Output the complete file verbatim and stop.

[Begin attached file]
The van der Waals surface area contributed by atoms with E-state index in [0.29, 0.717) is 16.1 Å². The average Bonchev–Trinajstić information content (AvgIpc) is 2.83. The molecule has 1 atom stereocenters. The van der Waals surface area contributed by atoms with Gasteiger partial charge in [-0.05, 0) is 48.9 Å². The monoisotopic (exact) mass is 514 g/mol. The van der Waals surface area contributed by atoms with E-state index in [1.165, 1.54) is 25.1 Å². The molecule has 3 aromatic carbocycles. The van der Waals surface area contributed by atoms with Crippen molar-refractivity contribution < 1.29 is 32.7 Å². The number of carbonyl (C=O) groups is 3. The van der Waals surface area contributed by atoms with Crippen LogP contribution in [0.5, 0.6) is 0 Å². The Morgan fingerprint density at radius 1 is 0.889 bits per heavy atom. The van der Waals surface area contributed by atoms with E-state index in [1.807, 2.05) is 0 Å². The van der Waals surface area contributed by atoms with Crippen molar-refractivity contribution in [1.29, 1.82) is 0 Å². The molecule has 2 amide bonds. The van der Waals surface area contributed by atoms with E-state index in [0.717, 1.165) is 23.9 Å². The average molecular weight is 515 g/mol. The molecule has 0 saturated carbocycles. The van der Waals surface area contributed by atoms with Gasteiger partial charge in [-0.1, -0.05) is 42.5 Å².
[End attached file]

The van der Waals surface area contributed by atoms with E-state index in [0.29, 0.717) is 16.1 Å². The average Bonchev–Trinajstić information content (AvgIpc) is 2.83. The molecule has 1 atom stereocenters. The van der Waals surface area contributed by atoms with Gasteiger partial charge in [-0.05, 0) is 48.9 Å². The monoisotopic (exact) mass is 514 g/mol. The van der Waals surface area contributed by atoms with E-state index in [1.165, 1.54) is 25.1 Å². The molecule has 3 aromatic carbocycles. The van der Waals surface area contributed by atoms with Crippen molar-refractivity contribution < 1.29 is 32.7 Å². The number of carbonyl (C=O) groups is 3. The van der Waals surface area contributed by atoms with Crippen LogP contribution in [0.5, 0.6) is 0 Å². The Morgan fingerprint density at radius 1 is 0.889 bits per heavy atom. The van der Waals surface area contributed by atoms with E-state index in [1.807, 2.05) is 0 Å². The van der Waals surface area contributed by atoms with Crippen molar-refractivity contribution in [1.29, 1.82) is 0 Å². The molecule has 2 amide bonds. The van der Waals surface area contributed by atoms with E-state index in [0.717, 1.165) is 23.9 Å². The average molecular weight is 515 g/mol. The molecule has 0 saturated carbocycles. The van der Waals surface area contributed by atoms with Gasteiger partial charge in [-0.1, -0.05) is 42.5 Å².